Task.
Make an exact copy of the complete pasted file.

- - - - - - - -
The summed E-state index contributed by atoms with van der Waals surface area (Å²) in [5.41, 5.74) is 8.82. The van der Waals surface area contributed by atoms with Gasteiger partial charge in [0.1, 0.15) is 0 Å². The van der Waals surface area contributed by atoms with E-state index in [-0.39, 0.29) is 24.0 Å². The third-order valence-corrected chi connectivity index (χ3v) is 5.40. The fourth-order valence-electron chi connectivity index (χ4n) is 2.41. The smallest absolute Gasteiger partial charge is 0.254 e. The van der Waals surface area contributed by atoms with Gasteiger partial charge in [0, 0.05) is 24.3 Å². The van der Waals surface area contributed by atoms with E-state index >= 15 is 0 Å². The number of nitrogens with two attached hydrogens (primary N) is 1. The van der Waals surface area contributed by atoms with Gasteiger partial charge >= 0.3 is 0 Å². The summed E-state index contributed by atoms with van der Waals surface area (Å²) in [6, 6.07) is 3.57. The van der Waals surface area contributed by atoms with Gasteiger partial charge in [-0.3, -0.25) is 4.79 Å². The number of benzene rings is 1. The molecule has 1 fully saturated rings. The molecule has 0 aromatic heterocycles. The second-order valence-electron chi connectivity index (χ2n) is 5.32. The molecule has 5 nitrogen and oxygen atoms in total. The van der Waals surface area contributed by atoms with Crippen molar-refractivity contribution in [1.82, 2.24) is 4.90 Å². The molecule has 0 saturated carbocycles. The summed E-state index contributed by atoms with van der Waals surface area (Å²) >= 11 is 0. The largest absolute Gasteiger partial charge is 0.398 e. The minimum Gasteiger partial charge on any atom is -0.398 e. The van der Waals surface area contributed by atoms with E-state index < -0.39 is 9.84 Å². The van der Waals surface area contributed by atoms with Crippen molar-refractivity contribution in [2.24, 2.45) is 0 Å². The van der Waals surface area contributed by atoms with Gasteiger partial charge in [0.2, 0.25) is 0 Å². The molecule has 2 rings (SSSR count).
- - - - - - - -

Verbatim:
The summed E-state index contributed by atoms with van der Waals surface area (Å²) in [5.41, 5.74) is 8.82. The van der Waals surface area contributed by atoms with Gasteiger partial charge in [0.1, 0.15) is 0 Å². The van der Waals surface area contributed by atoms with E-state index in [-0.39, 0.29) is 24.0 Å². The third-order valence-corrected chi connectivity index (χ3v) is 5.40. The fourth-order valence-electron chi connectivity index (χ4n) is 2.41. The smallest absolute Gasteiger partial charge is 0.254 e. The van der Waals surface area contributed by atoms with Gasteiger partial charge in [0, 0.05) is 24.3 Å². The van der Waals surface area contributed by atoms with E-state index >= 15 is 0 Å². The number of nitrogens with two attached hydrogens (primary N) is 1. The van der Waals surface area contributed by atoms with Gasteiger partial charge >= 0.3 is 0 Å². The summed E-state index contributed by atoms with van der Waals surface area (Å²) in [6, 6.07) is 3.57. The van der Waals surface area contributed by atoms with Gasteiger partial charge in [-0.3, -0.25) is 4.79 Å². The number of benzene rings is 1. The molecule has 1 fully saturated rings. The molecule has 0 aromatic heterocycles. The second-order valence-electron chi connectivity index (χ2n) is 5.32. The molecule has 5 nitrogen and oxygen atoms in total. The van der Waals surface area contributed by atoms with Crippen molar-refractivity contribution in [1.82, 2.24) is 4.90 Å². The molecule has 0 saturated carbocycles. The summed E-state index contributed by atoms with van der Waals surface area (Å²) >= 11 is 0. The largest absolute Gasteiger partial charge is 0.398 e. The minimum Gasteiger partial charge on any atom is -0.398 e. The van der Waals surface area contributed by atoms with E-state index < -0.39 is 9.84 Å². The van der Waals surface area contributed by atoms with Crippen molar-refractivity contribution in [2.24, 2.45) is 0 Å². The van der Waals surface area contributed by atoms with Gasteiger partial charge in [0.2, 0.25) is 0 Å². The molecule has 2 rings (SSSR count).